New Zealand’s Very Own “Walking with Dinosaurs”

Dinosaur fossils are exceptionally rare in New Zealand, despite this remarkable and very beautiful country being home to some flora and fauna that can definitely be thought of as being prehistoric.  For example, there is the Tuatara (Sphenodon punctatus), which belongs to an otherwise extinct reptilian group called the Rhynchocephalians and this little reptile is found nowhere else in the world.  The country can also boast some of the finest examples of cycad groves (Cycadales) on the planet.  However, evidence for dinosaurs having lived in New Zealand, which formed part of the huge southern super-continent of Gondwana has been hard to find.  Very few body fossils have been discovered and trace fossils such as dinosaur tracks are even rarer, but for GNS Science* geologist Greg Browne, the next few months sees some Titanosaur footprints that he found forming part of a touring exhibition that aims to educate New Zealanders about their prehistoric heritage.

GNS Science was founded in 2006 it was formerly known as the Institute for Geological and Nuclear Science Ltd.

The exhibition entitled “Dinosaur Footprints: A Story of Discovery” will open at the prestigious Auckland War Memorial Museum in June before touring the country.  The footprints, the first evidence of such dinosaurs having lived on what is now known as South Island were found in sedimentary rocks north-west of the town of Nelson.  At first, scientists were unsure whether the strange marks in the rocks represented the tracks of giant plant-eating dinosaurs, but the circular footprints, some of which are over sixty centimetres in diameter have been confirmed as being the tracks produced by a long-necked dinosaur referred to as a Titanosaur.

To read an article on the footprints published by Everything Dinosaur: Dinosaur Tracks from New Zealand

Visitors to the exhibition will be able to learn all about the fossil discovery, the prints have been identified from more than half a dozen locations and they stretch over an area of around ten kilometres.  Replicas and casts of the prints will be on display and artist Dave Gunson has created a watercolour illustration depicting a pair of giant Titanosaurs roaming across a Late Cretaceous, sandy beach, the moment in time when the trails were formed.

An Illustration of a Typical Titanosaur – Saltasaurus

Saltasaurus

Saltasaurus – a typical Titanosaur

Picture Credit: Everything Dinosaur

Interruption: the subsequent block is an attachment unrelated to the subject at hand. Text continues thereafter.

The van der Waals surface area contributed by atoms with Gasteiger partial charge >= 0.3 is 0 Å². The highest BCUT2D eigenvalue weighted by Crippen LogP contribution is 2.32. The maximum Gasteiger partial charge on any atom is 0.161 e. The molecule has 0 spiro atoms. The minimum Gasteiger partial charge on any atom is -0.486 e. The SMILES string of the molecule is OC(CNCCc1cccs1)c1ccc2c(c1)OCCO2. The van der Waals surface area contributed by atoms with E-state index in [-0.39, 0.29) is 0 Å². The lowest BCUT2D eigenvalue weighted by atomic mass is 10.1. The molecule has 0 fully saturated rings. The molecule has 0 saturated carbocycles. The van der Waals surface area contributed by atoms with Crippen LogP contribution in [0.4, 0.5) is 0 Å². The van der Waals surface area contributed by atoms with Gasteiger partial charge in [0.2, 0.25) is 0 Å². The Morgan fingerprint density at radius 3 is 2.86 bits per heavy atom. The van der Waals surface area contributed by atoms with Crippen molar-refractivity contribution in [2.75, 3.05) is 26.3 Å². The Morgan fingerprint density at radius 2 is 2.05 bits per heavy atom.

The titanosaurids were the last group of Sauropod dinosaurs to evolve and although the Sauropoda seemed to have gone into decline in the northern hemisphere as the Cretaceous progressed, Titanosaurs made up a significant proportion of the herbivorous biomass on the southern continents.  This group of long-necked dinosaurs persisted until the very end of the Cretaceous.

Although Greg Browne and his team are not able to identify the genus that made the tracks, the footprints vary in diameter and indicate that the dinosaurs ranged in size from about two metres to more than six metres in length.  These animals were probably moving as a herd and chose to walk close to the shore as this would have been an easier and probably safer route than attempting to move as a group through the forest that was located further inland.  The roughly circular prints probably represent a single species.

The current tour Itinerary is as follows:

  • Auckland War Memorial Museum 13th June until July 27th
  • Rotorua Museum 6th September until October 12th
  • New Zealand National Aquarium, Napier over Labour Weekend – from January 11th 2015
  • Puke Ariki, New Plymouth 17th January until March 22nd
  • Nelson Provincial Museum from July through to September 2015

A spokesperson from Everything Dinosaur commented that is was great to hear that the story of  these enigmatic and extremely rare footprints was going to reach a wider audience.  He encouraged New Zealanders to attend, to have the opportunity to get up close to the evidence for dinosaurs roaming New Zealand seventy million years ago.  It was also important for the work of sedimentologists such as Greg Browne to receive wider public recognition.

It is likely that more venues will be added to the tour schedule.

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